The American attempt to obtain independence was extended and turned into a world war. After British ships sat fire on French vessels, the two states announced the commencing of war. Spain joined in 1779 in alliance with France. The following year, Britain began the war against the Dutch who had commercial relations with the French and Americans. Moreover, in addition to the war in America, the British was engaged in a fight in the Mediterranean, Africa, India, the West Indies, and on the high seas. All this time it was faced with a possibility of invasion by the French.

February 23, 1778 – Baron von Steuben of Prussia came to Valley Forge to join the Continental Army. Unfortunately, he was assigned to train and drill Washington’s troops, who suffered from poor morale state as consequence of cold, hunger, illnesses, bad supplies and desertions that lasted during all the winter.

March 16, 1778 – the British Parliament established a Peace Commission that was aimed to negotiate with the Americans. The commission then moved to Philadelphia where it stated that Britain would agree to all American demands, except the proclamation of independence. Congress rejected such offer.

May 8, 1778 – British General Henry Clinton was appointed to the position of Gen. Howe as commander of all British army in the America.

May 30, 1778 – 300 Iroquois Indians fired up Cobleskill at New York, that defined the commence of the terror campaign against American boundary settlements, supported by the British.

June 18, 1778 – British Gen. Clinton retreated his troops from Philadelphia and sent them across New Jersey toward New York City, because of suspecting about possible blockade by French ships. Americans then returned to Philadelphia.

June 19, 1778 – Washington relocated troops from Valley Forge to prevent the plan of Gen. Clinton.

June 27/28, 1778 – The Battle of Monmouth took place in New Jersey where Washington’s army and Gen. Clinton’s army combated to a standoff. On hearing that American Gen. Charles Lee decided to retreat, the disappointed Gen. Washington and Gen. Clinton continued toward New York.

July 2, 1778 – Congress again changed its location to Philadelphia.

July 3, 1778 – British Loyalists and Indians in union killed a huge number of American settlers in the Wyoming Valley of northern Pennsylvania.

July 8, 1778 – Gen. Washington established the headquarters at West Point located in New York.

July 10, 1778 – France announced the declaration of war to Britain.

August 8, 1778 – American land army and French ships tried to conduct a common siege against Newport on Rhode Island. But because of unfavorable weather conditions and delays of the troops their attempts failed. The French fleet damaged by bad weather was transferred to Boston for repair.

September 14, 1778 – Ben Franklin was elected to the position of the American diplomatic representative in France.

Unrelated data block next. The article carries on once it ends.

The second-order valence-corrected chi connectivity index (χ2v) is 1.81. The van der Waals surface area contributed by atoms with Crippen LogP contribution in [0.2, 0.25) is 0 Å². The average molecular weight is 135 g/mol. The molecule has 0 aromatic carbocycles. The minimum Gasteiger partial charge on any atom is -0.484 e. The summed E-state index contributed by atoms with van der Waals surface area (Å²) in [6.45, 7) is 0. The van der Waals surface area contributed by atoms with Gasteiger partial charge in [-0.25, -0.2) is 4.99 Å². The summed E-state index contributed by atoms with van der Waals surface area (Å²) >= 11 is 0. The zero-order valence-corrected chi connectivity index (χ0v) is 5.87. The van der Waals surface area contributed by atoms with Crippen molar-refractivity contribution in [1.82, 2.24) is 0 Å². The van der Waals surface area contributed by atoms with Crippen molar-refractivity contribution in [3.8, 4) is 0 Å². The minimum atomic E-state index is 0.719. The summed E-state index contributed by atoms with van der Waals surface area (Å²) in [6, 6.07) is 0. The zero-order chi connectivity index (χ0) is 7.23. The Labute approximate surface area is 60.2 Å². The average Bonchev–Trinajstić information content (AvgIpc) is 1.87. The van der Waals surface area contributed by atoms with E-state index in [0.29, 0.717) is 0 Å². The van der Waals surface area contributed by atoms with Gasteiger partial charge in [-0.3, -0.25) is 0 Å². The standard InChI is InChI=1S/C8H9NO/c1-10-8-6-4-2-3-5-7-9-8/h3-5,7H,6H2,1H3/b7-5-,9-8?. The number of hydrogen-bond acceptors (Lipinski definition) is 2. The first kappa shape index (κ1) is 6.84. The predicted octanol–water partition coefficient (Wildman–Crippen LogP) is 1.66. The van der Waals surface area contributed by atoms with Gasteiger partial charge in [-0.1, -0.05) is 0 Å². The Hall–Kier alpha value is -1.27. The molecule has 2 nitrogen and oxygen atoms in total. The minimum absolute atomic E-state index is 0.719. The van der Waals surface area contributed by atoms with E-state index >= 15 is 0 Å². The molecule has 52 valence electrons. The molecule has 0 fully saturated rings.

November 11, 1778 – At Cherry Valley located in New York, Loyalists and Indians massacred 40 American residents.

December 29, 1778 – The British started a principal campaign in southern districts attempting to capture Savannah in Georgia that was continued by with the capture of Augusta a month later.

April 1-30, 1779 – In response to frequent raids on colonial towns by Indians, American troops arrived from North Carolina and Virginia and combated with Chickamauga Indian villages in Tennessee.

May 10, 1779 – British troops sat fire in Portsmouth and Norfolk, belonging to Virginia.

June 1, 1779 – The British Gen. Clinton initiated the departure of 6000 men up the Hudson toward West Point.

June 16, 1779 – Spain made declaration regarding beginning of war against England but did not unite in alliance with the American revolutionary forces.

July 5-11, 1779 – Loyalists attacked towns on the coast of Connecticut, setting on fire Fairfield, Norwalk and ships in New Haven port.

July 10, 1779 – Naval ships owned by Massachusetts state were broken by the British attack while they attempted to occupy the Loyalist fortress of Castine, Maine.

August 14, 1779 – Congress upheld a peace plan by which approve independence of the state, final British evacuation of America and free navigation regulations on the Mississippi River.

August 29, 1779 – American side won the battle against the combined Indian and Loyalist forces at Elmira, New York. After the victory, American army passed northwest and destroyed nearly 40 Cayuga and Seneca Indian villages in response to the terrorist actions exercised by them against Americans.

Sept. 3 – Oct. 28 – Americans faced the defeat resulting from the attack on the British at Savannah, Georgia. Among the 800 American union losses was the Count Casimir Pulaski from Poland. Britain causalities were 140 persons.

September 23, 1779 – Near the English coast, John Paul Jones combated in the battle with a British frigate. When the British required to give up, Commander Jones definitely refused, then captured the frigate before his own vessel was drowned.